Category: VR

Unity Debug Diaries

Linear & Gamma Color Space in Unity & VR

Color space will come up sooner or later in your journey through game development. Unity has many great resources about this topic so it’s really futile for me to try and do it better. What I will do is give you the synopsis. Gamma is the old way and Linear is new. Use linear colorspace where ever you can. Its supported by most new GPUs and screens. On mobile, its supported on OpenGL ES 3+. The catch is, as of the time of this doc, mobile VR and especially, the GearVR. Turns out that there is a known issue, found on this Oculus thread, with the Qualcomm divers on Android. So Oculus, both in person and on forum encourage you to use Gamma for GearVR and Go.

That’s not all though. If you are like me and you are switching branches in GIT often, the Unity color space setting sometimes does not stick. This was especially evident in a recent project where we upgraded to 2017. In Unity 5, the color space setting had been changed a couple of times but what we were seeing as linear was not actually correct. When we did the upgrade, the color space was still strange until we toggled the setting. So if your color looks weird, toggle that setting first before you do a major overhaul.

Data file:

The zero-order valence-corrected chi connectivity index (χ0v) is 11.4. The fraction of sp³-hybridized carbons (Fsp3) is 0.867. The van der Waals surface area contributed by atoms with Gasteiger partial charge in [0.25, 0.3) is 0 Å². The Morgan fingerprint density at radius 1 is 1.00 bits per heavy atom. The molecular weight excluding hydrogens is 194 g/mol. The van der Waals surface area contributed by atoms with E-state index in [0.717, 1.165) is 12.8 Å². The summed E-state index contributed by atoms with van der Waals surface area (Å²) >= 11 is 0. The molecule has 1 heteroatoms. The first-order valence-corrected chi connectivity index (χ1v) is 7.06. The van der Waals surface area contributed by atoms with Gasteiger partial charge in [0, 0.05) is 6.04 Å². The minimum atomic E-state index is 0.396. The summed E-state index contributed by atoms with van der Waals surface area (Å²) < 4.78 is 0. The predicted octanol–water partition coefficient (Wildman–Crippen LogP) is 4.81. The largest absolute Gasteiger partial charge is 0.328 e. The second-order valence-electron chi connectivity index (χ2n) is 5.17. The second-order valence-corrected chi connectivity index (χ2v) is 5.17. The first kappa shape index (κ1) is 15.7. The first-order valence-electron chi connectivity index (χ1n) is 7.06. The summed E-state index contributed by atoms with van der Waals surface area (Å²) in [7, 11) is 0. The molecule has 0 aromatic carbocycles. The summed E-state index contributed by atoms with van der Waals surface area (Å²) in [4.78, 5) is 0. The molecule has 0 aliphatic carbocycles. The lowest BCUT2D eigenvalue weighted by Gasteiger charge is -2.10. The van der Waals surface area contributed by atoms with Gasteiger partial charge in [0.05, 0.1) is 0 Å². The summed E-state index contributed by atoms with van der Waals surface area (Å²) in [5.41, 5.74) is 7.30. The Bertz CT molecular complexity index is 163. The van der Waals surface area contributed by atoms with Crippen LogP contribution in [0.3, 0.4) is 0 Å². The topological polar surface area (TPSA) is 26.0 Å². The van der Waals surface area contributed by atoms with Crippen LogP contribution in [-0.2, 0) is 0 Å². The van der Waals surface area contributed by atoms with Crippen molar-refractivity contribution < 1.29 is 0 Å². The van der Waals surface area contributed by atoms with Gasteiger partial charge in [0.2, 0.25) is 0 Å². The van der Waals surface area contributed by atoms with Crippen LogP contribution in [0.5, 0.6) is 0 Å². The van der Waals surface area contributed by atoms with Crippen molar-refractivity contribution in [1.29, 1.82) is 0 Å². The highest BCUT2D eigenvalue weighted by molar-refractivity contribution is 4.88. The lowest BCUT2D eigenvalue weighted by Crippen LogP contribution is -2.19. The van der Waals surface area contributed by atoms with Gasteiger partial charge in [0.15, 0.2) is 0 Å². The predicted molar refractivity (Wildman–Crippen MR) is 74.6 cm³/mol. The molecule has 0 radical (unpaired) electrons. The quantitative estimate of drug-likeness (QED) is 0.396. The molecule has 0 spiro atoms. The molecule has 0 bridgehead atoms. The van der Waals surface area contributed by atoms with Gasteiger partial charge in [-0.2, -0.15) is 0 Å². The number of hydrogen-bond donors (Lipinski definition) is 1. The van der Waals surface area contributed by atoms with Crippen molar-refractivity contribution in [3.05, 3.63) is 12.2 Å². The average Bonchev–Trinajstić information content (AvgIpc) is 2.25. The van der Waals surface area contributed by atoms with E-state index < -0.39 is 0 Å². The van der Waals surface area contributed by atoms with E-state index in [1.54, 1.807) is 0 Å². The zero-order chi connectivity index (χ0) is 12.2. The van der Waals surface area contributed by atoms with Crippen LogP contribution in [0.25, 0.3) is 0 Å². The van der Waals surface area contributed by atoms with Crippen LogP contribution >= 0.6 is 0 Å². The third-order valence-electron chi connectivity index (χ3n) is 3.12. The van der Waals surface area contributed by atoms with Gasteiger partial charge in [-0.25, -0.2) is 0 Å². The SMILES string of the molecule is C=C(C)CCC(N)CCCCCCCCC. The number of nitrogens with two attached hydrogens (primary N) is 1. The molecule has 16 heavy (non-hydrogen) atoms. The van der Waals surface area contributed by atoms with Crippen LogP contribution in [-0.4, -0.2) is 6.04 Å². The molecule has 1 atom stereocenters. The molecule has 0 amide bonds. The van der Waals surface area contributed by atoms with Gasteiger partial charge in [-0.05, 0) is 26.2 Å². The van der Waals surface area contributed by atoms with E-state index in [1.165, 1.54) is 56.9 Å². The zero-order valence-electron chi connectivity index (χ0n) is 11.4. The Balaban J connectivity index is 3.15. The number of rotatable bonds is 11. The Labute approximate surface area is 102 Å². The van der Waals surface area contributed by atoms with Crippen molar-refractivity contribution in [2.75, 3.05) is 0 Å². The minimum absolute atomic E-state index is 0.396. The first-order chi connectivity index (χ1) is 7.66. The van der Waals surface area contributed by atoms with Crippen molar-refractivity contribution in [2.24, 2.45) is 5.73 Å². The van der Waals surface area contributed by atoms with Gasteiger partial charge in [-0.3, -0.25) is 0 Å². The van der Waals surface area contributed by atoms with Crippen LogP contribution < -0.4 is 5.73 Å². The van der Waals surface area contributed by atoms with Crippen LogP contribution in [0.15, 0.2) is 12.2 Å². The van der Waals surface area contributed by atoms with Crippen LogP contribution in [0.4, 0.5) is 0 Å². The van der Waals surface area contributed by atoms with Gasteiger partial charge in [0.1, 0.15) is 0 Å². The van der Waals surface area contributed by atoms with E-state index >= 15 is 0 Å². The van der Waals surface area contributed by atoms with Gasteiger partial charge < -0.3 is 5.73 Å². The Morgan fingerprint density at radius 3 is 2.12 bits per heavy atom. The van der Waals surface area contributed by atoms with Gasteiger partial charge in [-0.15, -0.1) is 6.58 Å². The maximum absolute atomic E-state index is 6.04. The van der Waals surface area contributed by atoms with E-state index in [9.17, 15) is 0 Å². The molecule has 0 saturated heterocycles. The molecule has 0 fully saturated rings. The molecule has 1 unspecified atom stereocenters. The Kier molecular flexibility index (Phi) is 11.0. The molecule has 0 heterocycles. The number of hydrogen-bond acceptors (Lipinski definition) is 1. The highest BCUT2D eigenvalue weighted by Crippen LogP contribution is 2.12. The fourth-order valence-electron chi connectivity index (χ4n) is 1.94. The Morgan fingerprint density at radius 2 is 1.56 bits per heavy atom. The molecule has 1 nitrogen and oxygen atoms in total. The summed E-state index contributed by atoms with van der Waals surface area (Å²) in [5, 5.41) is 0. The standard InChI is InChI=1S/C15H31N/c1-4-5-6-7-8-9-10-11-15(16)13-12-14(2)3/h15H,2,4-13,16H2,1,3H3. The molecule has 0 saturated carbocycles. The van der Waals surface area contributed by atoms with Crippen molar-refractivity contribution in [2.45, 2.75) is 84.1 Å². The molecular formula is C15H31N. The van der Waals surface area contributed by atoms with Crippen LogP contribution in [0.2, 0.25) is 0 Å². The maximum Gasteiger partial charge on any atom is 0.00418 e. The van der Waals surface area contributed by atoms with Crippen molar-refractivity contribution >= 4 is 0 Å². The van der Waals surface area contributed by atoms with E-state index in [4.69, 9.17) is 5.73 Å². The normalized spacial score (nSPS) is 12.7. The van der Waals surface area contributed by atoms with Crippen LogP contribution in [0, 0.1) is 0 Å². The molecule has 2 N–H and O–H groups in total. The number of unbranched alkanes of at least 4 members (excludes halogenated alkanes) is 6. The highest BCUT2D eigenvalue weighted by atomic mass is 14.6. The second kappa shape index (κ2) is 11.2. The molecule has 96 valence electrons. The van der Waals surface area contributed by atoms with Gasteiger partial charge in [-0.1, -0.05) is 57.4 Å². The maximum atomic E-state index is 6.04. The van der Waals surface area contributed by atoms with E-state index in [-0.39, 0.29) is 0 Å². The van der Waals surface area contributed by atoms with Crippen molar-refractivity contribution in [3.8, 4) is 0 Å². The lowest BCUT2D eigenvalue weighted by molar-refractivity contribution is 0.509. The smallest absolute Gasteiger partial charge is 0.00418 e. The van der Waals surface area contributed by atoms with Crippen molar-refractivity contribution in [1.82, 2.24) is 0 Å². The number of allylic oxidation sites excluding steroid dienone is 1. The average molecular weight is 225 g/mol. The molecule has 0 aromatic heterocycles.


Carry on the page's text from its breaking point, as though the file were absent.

LA Unity User Group

LA Unity User Group January 2015

To all of you great folks out there that didn’t made it to the Unity 5 catch up in Los Angeles last month, it was a good one. Carl Callewaert and Mark Schoennagel from Unity came down for a chat and the wonderful folks at Microsoft hosted us in their snazzy Playa del Ray offices. Once again, a huge thank you to Mark and Carl for taking the time and to Microsoft for being so incredibly supportive. Bug sout out to Grant Viklund, who organizes the LA Unity User Group every month with out ever a word of complaint! If you get the chance, join the LAUUG Meet-Up and donate a couple of bucks to show your appreciation.

Carl spoke about Unity 5 and showed of the latest build. He showed how easy it was to use Unity’s new PBR lighting system just by placing and manipulating light and reflection probes. He showed how easy it was to create day/night cycles by blending between environment maps and how well the lighting system reacted. For those of you that might not know, PBR stands for Physically Based Rendering and uses a unified lighting approach to rendering. A standard set of physical properties are applied to all objects in the scene and a highly optimized shader stack does all the work. It relies heavily on reflection maps because its based on the principal that every object is reflective, just in varying…